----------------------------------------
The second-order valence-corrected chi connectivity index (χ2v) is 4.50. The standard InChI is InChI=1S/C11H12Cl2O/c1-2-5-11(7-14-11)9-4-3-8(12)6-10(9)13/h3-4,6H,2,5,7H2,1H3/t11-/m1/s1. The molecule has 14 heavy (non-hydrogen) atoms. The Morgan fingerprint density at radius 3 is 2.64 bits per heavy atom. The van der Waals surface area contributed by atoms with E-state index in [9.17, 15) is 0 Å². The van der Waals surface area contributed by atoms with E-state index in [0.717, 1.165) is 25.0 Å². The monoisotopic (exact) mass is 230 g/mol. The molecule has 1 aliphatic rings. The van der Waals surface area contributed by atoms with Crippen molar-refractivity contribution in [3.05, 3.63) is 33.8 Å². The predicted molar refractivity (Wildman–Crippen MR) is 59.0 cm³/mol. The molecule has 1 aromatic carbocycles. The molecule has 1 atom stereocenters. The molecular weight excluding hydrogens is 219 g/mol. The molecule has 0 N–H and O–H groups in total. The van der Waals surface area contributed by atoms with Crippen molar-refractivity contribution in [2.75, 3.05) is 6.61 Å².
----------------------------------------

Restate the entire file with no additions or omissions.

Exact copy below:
The second-order valence-corrected chi connectivity index (χ2v) is 4.50. The standard InChI is InChI=1S/C11H12Cl2O/c1-2-5-11(7-14-11)9-4-3-8(12)6-10(9)13/h3-4,6H,2,5,7H2,1H3/t11-/m1/s1. The molecule has 14 heavy (non-hydrogen) atoms. The Morgan fingerprint density at radius 3 is 2.64 bits per heavy atom. The van der Waals surface area contributed by atoms with E-state index in [9.17, 15) is 0 Å². The van der Waals surface area contributed by atoms with E-state index in [0.717, 1.165) is 25.0 Å². The monoisotopic (exact) mass is 230 g/mol. The molecule has 1 aliphatic rings. The van der Waals surface area contributed by atoms with Crippen molar-refractivity contribution in [3.05, 3.63) is 33.8 Å². The predicted molar refractivity (Wildman–Crippen MR) is 59.0 cm³/mol. The molecule has 1 aromatic carbocycles. The molecule has 1 atom stereocenters. The molecular weight excluding hydrogens is 219 g/mol. The molecule has 0 N–H and O–H groups in total. The van der Waals surface area contributed by atoms with Crippen molar-refractivity contribution in [2.75, 3.05) is 6.61 Å².